'24' Review: Jack Is Back And Madder Than Ever

Let's face it, all you really want to know is this: Is "24: Live Another Day" the good kind of "24" or the not-so-good kind?

Rest easy: Going by the first two hours, this new incarnation of the show exactly as "24"-ish as you'd want it to be. Jack is back, he's as monosyllabic as ever, and damn it, he doesn't have time to explain himself to you!

Luckily enough, there are other characters around to supply exposition, so that even if (like me), you checked out some time before the show reached the end of its previous eight-season run, you'll be up to speed in no time. All you really need to know is that Jack is a fugitive on the run when "24: LAD" begins, and, of course, there are a bunch of bad guys who will not cease and desist with their eeee-vil shenanigans.

More factoids that may get you to tune in: Chloe (Mary Lynn Rajskub) is back too, this time with an extra serving of Goth eyeliner; "Chuck" star Yvonne Strahovski provides an able supporting performance, as do William Devane and Stephen Fry, who play the American president and the Prime Minister of the U.K., respectively; "Attack the Block" actor John Boyega, who was recently announced as one of the stars of the seventh "Star Wars" film, also makes an appearance in this 12-part season.

Actually, the most relevant thing to know about this season of "24" is that there are only a dozen episodes, which I hope means a lot less meandering detours that basically consist of Jack whacking random low-level perps and shouting at Chloe about information he needs now! Not that those elements of the show don't have their occasional charms, but the hope is that the shorter season allows "24's" propulsive elements, not its wheel-spinning tendencies, to come to the fore. Certainly the season premiere, as directed by "24" veteran Jon Cassar, has plenty of pop and on-location energy.

"24" occupies a weird pop-culture niche in that it's a highly formulaic show with a format that was once seen as radical, and it's a popcorn action-thriller that aspires to (and sometimes does) provide a snapshot of our geo-political anxieties. It's like one of those chain restaurants that apes the look and the feel of a mom and pop diner even as it hews to a set of very specific instructions from corporate. But damn it, Chloe, the meal goes down so well that you forgive the pretensions of depth and originality.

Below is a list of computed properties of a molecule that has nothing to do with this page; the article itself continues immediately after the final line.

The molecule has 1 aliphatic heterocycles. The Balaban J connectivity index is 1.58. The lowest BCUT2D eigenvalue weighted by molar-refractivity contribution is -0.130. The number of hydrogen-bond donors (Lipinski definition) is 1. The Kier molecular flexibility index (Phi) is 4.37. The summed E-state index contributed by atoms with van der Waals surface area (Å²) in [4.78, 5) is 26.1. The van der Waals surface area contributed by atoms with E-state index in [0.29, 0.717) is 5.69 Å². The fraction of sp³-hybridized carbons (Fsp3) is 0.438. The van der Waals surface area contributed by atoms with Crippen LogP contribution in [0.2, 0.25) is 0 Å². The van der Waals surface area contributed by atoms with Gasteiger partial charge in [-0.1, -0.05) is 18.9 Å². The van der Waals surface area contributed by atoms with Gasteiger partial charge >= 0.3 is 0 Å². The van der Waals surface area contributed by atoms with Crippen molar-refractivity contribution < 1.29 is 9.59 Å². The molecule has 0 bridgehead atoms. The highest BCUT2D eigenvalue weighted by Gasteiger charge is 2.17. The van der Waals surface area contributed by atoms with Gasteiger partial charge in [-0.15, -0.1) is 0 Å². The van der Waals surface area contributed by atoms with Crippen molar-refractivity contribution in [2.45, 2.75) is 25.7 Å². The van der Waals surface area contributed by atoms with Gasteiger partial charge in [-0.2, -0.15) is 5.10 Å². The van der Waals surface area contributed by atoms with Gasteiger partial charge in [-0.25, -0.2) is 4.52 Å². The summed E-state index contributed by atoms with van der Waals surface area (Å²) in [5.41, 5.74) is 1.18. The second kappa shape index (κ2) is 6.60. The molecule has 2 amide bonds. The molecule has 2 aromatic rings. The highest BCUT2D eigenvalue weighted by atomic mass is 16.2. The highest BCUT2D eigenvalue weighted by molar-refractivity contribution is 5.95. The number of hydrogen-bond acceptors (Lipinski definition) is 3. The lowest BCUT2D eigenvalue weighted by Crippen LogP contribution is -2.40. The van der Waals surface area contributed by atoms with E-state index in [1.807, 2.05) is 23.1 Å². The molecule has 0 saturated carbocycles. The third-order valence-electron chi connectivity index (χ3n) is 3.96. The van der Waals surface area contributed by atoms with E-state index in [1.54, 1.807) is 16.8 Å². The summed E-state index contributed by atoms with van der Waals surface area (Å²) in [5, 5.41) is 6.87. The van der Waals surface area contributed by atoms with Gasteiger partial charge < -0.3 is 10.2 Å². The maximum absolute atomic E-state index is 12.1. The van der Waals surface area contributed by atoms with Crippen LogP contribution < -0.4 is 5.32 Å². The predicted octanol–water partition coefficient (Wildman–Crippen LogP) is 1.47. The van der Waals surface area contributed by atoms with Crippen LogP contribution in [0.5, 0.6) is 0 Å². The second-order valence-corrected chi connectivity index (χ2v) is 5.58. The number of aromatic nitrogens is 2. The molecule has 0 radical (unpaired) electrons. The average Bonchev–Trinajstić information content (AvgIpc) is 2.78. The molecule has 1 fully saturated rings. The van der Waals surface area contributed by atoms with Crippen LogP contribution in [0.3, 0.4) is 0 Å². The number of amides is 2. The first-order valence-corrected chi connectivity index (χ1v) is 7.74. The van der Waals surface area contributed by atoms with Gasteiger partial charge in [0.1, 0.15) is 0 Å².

Even more than it did when it functioned as an expression of our post-Sept. 11 fears, this generally efficient version of "24" gestures in the direction of topicality without really delving into the burning issues of the day. There are characters whose dialogue and actions recall the furors surrounding Edward Snowdon, Julian Assange and Wikileaks, and there are references to everything we've learned about the NSA and the surveillance states that now exists in the U.S. and U.K. ("24: LAD" takes place in London.) Drones are a hot topic, but let's not kid ourselves: "24's" favorite weapons have always Jack Bauer's fists of fury. I wouldn't go so far as to say that "24" exclusively promotes the idea that might equals right, but it's not often that we're led to believe that Jack's ends don't justify his bloody means.

That said, Jack Bauer remains an interesting artifact, not just due to Kiefer Sutherland's solid, committed performance, but because of the conflicted space he's carved out for himself in our pop-culture continuum. Jack, who has cut himself off from his family and any kind of authority, is both an avenging angel and a nightmare of vengeance-fueled id. If nothing else, he is more efficient than most formulaic blockbusters, in that he can function as both the hero and (occasionally) villain of the piece. Given how far "Homeland" went off the rails in its most recent season, it's easier to appreciate, on some level, the singularity and even the superficiality of Jack's eternal mission to prevent Bad Stuff from happening.

Of course, Jack is often seen as a dangerous loose cannon by bureaucrats who hew to the rules, and "24" not so subtly reinforces the idea that rules are often a shield that weak, conniving losers hide behind (this time around, Benjamin Bratt and Tate Donovan have the largely thankless tasks of playing characters who deliver exposition and bluster pointlessly about whatever Jack is up to at that moment). And I certainly don't mean to imply that "24" is better than "Homeland" -- in fact, I would give anything to see the Showtime drama's Saul Berenson give Jack a lecture on why societies need agreed-upon limits in order to function.

All things considered, it's good that "24" took some time off before returning, and it's even better that the run for "Live Another Day" won't clock in at a potentially punishing 24 installments. For now, I'm ready to watch one more adventure story about the man who can save us from evil, even if the man, and the premise, feel like refugees from a bloody fairy tale.

"24: Live Another Day" premieres Monday, May 5, at 8 p.m. ET on Fox.

Ryan McGee and I talked about "24," "Louie" and several other programs in the most recent Talking TV podcast, which is here, on iTunes and below.